Thursday, May 2, 2013

Review: Homeschool in the Woods, Great Empires Activity Study

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For the month of April we have had the pleasure of reviewing Home School in the Woods: Great Empires Activity Study (for elementary ages).  This "unit study" type approach covered 14 different great empires with over 35 different links, games, crafts, recipes, maps, and more. It is available as a download for $18.95 or as a CD for $19.95. They also offer pricing for schools or homeschool co-ops. I think this would be an awesome class for a weekly homeschool co-op!
This curriculum came as a download of a zipped file. When unzipped, there were files for:
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  • Masters: the maps, recipe cards, and masters of the craft projects, about 4-6 pages per empire.
  • Projects: this was one pdf sheet for each of the different empires, which had the overview of the unit study.
  • Text: this was the text to be read for each empire, averaging 1-3 pages per empire.
  • Timeline and figures: to show each empire in relation to each-other in the scope of history.

We had recently finished our World History course, so this was a perfect follow up for the year. I think if I used it again I would do one of these unit studies at the end of each particular country's chapter. We focused on doing two per week, since each one can take 2-3 days. If you have a whole day to devote to it, you could do one in a day, and it would be a FUN day indeed!

There are 14 empires covered by the Activity Study, and we chose to work on these seven for the review period:
  • Russian Empire
  • Chinese Empire
  • English Empire
  • Egyptian Empire
  • Viking Empire
  • Roman Empire
  • and the Greek Empire
For each empire we studied, we had a map with important cities and boundaries marked, a blank map to fill in, a project sheet giving instructions and links, several craft template masters, and a recipe sheet with two recipes unique to that region. We also had a text portion to read aloud while working on the projects.

Some highlights of what we did:

  • Egyptian cartouche from salt dough
  • A pop-up book of Chinese history
  • Viking coins for the kids to plunder
  • Creating our own Matryoshka dolls, and making ones that look like us (sort-of)
  • Making matchbooks highlighting significant people in English History, and a couple of them for ourselves.
  • Baking a loaf of Roman bread, a new favorite!
  • "Bubble and Squeak" a recipe using cabbage and sausage. 
  • Painting a pot with Greek art!
  • Making our own Chinese proverbs
  • Tracing the voyages of Vikings on a map
I asked the kids which empire was their favorite to study, and they all agreed that they enjoyed the study of Egypt best. While one child studied the map, we mixed up the salt dough for creating an Egyptian cartouche  ("an oval with a horizontal line erected at one end, indicating that the text enclosed is a royal name," -wiki). Then, while they created with the dough, I read to them from the history text. It made the history come alive to read about it while they did something with their hands. I am now finding the kids writing their names in hieroglyphics everywhere. We took this one step further and shredded some newspaper to create home-made paper (our own idea) as we talked about papyrus.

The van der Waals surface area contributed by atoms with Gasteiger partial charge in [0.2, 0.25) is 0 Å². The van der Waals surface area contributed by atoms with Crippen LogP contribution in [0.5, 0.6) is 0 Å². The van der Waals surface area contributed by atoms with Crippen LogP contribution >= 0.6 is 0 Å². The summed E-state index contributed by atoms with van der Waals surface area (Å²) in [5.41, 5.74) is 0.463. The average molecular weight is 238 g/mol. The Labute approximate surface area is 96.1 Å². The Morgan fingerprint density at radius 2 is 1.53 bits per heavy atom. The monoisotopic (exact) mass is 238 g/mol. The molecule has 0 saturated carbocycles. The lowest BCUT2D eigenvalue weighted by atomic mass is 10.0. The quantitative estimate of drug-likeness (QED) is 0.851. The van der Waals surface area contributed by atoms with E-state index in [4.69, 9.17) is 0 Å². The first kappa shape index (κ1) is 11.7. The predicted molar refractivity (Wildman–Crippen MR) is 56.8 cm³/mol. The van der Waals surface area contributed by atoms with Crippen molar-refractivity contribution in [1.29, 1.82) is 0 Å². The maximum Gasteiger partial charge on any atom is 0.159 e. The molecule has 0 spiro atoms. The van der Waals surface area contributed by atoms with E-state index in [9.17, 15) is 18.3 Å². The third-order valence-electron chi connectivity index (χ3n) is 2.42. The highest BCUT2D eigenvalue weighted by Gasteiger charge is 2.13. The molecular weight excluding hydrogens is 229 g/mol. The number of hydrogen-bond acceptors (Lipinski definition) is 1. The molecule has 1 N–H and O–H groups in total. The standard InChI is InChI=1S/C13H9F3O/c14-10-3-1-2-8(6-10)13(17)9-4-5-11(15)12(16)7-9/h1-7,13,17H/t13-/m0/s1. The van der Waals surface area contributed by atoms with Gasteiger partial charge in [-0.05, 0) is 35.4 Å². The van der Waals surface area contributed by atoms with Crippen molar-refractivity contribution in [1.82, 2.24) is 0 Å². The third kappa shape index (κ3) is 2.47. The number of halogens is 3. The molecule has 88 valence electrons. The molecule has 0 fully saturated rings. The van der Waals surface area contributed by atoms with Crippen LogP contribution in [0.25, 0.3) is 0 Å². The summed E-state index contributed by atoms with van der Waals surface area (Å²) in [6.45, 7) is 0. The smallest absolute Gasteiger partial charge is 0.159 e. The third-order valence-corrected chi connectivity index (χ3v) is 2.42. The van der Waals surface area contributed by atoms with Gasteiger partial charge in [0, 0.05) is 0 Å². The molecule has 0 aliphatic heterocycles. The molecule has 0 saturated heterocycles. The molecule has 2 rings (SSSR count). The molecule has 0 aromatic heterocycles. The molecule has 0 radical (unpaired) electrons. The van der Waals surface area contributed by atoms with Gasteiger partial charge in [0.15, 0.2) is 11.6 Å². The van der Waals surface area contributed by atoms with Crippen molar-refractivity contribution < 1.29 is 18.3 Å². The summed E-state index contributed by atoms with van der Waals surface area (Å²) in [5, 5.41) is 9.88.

We used the blank map to fill in with the info from the full map, and then we colored it in. We did this for each of the empires we studied. We also tried the recipes that were included. My family wasn't sure what to think when we were cooking "Bubble and Squeak" (English Empire) but when it was done, even my hubby said he really liked it. Even though I had doubled the recipe, there were no leftovers.

What we liked:

  • Units studies are new to me, but I really loved how the kids retained the material after seeing, hearing, touching, and tasting it.
  • The crafts were doable and fun, and didn't call for too many supplies I didn't have on hand.
  • The recipes were tasty and easy to prepare. Nothing too bizarre!
  • The text was never too long, considering it was trying to cover the entire history of empires spanning centuries.

What we didn't like:

  • The text was a little dry at times, hitting lots of dates and facts, but not much of a story-line. It was more like an outline. Since we had just studied these countries though, it was great review.
  • We also felt that the Christian perspective in the text was more of an added afterthought. Often the church history part of the puzzle was included only in the last paragraphs. 
  • The timeline activity was not mentioned on any of the the project sheets, which were our base instructions for each empire. I plan on exploring it more as we finish up this curriculum.

Bottom Line:

I can truly say this was a joy to review. The kids looked forward to our history time every day, and I find them talking about what they learned to everyone they meet. I want to foster that kind of excitement for learning in my home, so this was a real blessing. We chose to supplement the text with videos and extra books, but even if you didn't, this could still be a fun unit study. We plan to continue using this curriculum, it was SO fun!

Be sure to read about other empires studied by the crew, as well as other products from Home School in the Woods:


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*Prices and links are accurate at the time this is published, and are subject to change.

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